By the way, what does each trunnion do? My problem is that my blade bevel is off to the left by about 3 degrees. So when my blade is at 90 degrees, the pointer indicator is to the left of the zero.

Any help will be most appreciated.

Thanks Craig

-- - Craig

View knotscott's profile

knotscott

7216 posts in 2841 days


#8 posted 12-26-2015 02:35 PM


By the way, what does each trunnion do? My problem is that my blade bevel is off to the left by about 3 degrees. So when my blade is at 90 degrees, the pointer indicator is to the left of the zero.

Any help will be most appreciated.

Thanks Craig

- CLowery15

Do not trust the angle indicator on the front of the saw. It’s not a calibrated system….just a general guessing guide. Always measure the actual blade angle instead. Something like a Wixey or Bealle tilt box is far better and < $30.

-- Happiness is like wetting your pants...everyone can see it, but only you can feel the warmth....

View CLowery15's profile

CLowery15

20 posts in 348 days


#9 posted 12-26-2015 03:58 PM

Thanks knotscott…plan on getting a wixey digital angle gauge. My thinking was that the sticker on the front was not placed correctly or something. I measured it with my square, but want to do it with a digital gauge to be sure.

-- - Craig

View johnstoneb's profile

johnstoneb

2145 posts in 1638 days


#10 posted 12-26-2015 04:10 PM

To adjust the trunnion you have to unlock the angle adjuster and loosen it slightly. Then you can move the trunnion wherever you need it then tighten down. You don’t need the PALS system.
The angle indicator sticker is a rough guide only.

-- Bruce, Boise, ID

View MrUnix's profile

MrUnix

4230 posts in 1664 days


#11 posted 12-26-2015 04:33 PM

My problem is that my blade bevel is off to the left by about 3 degrees. So when my blade is at 90 degrees, the pointer indicator is to the left of the zero.

The procedure for adjusting the blade to 90 and adjusting the angle pointer is described in the manual (‘adjustment’ section starting on page 38). Once you set blade to 90 degrees via stop screw, you adjust the angle pointer to zero.

Cheers,
Brad

-- Brad in FL - To be old and wise, you must first be young and stupid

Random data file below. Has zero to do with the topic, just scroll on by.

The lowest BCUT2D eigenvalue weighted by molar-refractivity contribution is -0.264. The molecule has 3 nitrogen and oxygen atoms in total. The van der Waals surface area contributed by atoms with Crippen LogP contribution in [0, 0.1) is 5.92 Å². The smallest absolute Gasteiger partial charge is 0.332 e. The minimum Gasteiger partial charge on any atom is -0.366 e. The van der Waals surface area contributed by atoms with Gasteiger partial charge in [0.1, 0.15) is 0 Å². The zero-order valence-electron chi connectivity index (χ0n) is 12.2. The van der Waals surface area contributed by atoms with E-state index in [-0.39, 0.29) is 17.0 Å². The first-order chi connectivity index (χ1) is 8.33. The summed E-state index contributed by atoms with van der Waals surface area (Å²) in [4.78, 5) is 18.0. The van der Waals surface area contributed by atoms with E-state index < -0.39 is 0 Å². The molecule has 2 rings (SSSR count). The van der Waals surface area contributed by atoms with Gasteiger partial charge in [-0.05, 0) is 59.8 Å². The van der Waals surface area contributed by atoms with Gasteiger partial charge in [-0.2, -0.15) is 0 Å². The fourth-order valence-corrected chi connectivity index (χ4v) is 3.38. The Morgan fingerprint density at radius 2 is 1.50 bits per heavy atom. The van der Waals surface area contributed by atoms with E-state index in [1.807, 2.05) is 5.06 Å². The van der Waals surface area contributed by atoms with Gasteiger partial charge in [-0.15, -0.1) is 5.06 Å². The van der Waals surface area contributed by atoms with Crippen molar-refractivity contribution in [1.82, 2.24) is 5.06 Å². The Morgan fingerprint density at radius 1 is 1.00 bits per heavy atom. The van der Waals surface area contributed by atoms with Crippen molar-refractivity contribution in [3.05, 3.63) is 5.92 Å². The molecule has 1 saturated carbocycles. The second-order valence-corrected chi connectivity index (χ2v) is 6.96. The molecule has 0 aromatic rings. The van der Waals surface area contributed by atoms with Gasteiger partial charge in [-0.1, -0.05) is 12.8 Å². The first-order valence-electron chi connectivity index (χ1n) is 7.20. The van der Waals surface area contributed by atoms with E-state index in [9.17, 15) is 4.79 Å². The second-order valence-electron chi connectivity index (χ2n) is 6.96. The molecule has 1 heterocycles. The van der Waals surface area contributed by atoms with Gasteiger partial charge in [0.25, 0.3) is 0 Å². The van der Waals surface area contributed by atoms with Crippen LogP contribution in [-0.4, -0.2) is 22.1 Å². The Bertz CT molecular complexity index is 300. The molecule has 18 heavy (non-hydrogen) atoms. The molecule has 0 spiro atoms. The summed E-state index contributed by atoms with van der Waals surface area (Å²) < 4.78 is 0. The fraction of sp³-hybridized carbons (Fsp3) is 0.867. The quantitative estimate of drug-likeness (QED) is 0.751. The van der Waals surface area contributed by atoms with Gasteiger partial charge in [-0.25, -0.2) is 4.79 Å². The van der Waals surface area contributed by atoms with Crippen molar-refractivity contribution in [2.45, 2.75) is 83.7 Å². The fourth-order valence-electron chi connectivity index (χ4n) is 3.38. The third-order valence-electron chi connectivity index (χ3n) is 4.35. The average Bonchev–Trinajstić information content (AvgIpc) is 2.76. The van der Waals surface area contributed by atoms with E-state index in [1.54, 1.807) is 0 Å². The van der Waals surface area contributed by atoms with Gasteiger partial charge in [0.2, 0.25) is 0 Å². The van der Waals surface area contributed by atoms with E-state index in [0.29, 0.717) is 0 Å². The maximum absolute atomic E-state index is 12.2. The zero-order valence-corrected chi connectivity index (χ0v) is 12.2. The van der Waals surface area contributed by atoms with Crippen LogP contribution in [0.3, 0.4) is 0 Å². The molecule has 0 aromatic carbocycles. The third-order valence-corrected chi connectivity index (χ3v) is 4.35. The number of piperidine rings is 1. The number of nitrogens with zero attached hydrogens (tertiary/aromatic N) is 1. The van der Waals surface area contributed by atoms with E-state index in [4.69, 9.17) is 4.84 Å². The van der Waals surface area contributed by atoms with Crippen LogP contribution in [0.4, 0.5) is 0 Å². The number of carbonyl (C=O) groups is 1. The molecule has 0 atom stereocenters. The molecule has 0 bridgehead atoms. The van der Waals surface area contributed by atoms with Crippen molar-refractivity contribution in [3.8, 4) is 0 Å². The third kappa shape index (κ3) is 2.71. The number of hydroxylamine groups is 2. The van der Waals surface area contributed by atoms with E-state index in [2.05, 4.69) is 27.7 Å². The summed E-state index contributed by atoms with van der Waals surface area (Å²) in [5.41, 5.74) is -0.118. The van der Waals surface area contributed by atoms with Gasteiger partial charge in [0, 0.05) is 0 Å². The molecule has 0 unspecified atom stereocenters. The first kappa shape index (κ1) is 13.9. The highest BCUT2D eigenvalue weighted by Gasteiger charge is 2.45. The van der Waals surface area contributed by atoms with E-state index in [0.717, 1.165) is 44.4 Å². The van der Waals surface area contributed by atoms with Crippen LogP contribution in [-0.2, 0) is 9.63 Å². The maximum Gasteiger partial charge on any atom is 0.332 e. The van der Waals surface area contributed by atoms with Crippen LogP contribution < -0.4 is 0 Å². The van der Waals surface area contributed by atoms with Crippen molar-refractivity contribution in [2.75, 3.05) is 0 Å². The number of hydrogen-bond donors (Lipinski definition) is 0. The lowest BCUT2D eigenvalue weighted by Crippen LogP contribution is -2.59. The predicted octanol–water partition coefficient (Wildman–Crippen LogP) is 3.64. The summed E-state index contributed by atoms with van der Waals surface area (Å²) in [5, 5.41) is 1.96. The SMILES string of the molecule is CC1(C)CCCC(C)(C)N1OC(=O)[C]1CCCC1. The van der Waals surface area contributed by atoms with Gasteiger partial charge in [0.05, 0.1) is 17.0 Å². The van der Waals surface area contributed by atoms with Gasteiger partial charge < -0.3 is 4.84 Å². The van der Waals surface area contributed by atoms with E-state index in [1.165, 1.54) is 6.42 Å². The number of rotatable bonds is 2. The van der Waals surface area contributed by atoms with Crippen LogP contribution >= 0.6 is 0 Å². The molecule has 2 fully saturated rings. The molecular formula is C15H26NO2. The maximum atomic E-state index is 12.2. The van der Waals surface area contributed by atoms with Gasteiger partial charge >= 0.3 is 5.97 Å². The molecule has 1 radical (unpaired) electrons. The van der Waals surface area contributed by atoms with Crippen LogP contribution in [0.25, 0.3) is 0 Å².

View CLowery15's profile

CLowery15

20 posts in 348 days


#12 posted 12-26-2015 11:05 PM

Thank you everyone for the assistance.

@ MrUnix, definitely tried that…may have to try again once I get back from vacation.

-- - Craig

View RibsBrisket4me's profile

RibsBrisket4me

1526 posts in 1970 days


#13 posted 12-26-2015 11:35 PM

I have that exact same saw. Search my profile as I did an in depth review of this saw and documented upgrades I have made. I actually still love using this saw.

I had the PALS on it, but it interfered with me getting the blade to 45 degrees and I did not want to cut on the saw to rectify that, so I took the pals off and got my blade nuts on with the a reunion adjustment like you did.

On the top of the saw there are two recessed screws for the 90 and 45 degree angle stops. Take those out and blow the dust out of those areas, and then you can put them back in and recalibrate everything. That could be you 3 degrees off. Also what Scott said, get a Wixey. You will never regret it/

View CLowery15's profile

CLowery15

20 posts in 348 days


#14 posted 12-27-2015 01:13 PM

Thanks RibsBrisket4me. I read your review…great review. I actually have Craftsman Table Saw 315.22841, but this forum dealt with the same issue I was dealing with.

What is a PALS?

I plan on blowing the entire saw out with my air compressor after new years.

- Thanks Craig

-- - Craig

View RibsBrisket4me's profile

RibsBrisket4me

1526 posts in 1970 days


#15 posted 12-28-2015 01:43 AM

PALS is a precision alignment system for the blade and trunnions. They were all the rage twenty yrs ago when most people had contractor saws with the motors hanging out the back. They essentially were a bracket set that allowed trunion adjustments.

In line industries sells them.

Like I said, I ended up doing a full trunion alignment and ended up taking the pals off.

The Craftsman 315 saws were made by TTI, who made lots of Ryobi stuff in the past. The 315 Craftsman saws are nice and will work for you for years.

showing 1 through 15 of 16 replies

Have your say...

You must be signed in to reply.

DISCLAIMER: Any posts on LJ are posted by individuals acting in their own right and do not necessarily reflect the views of LJ. LJ will not be held liable for the actions of any user.

Latest Projects | Latest Blog Entries | Latest Forum Topics

HomeRefurbers.com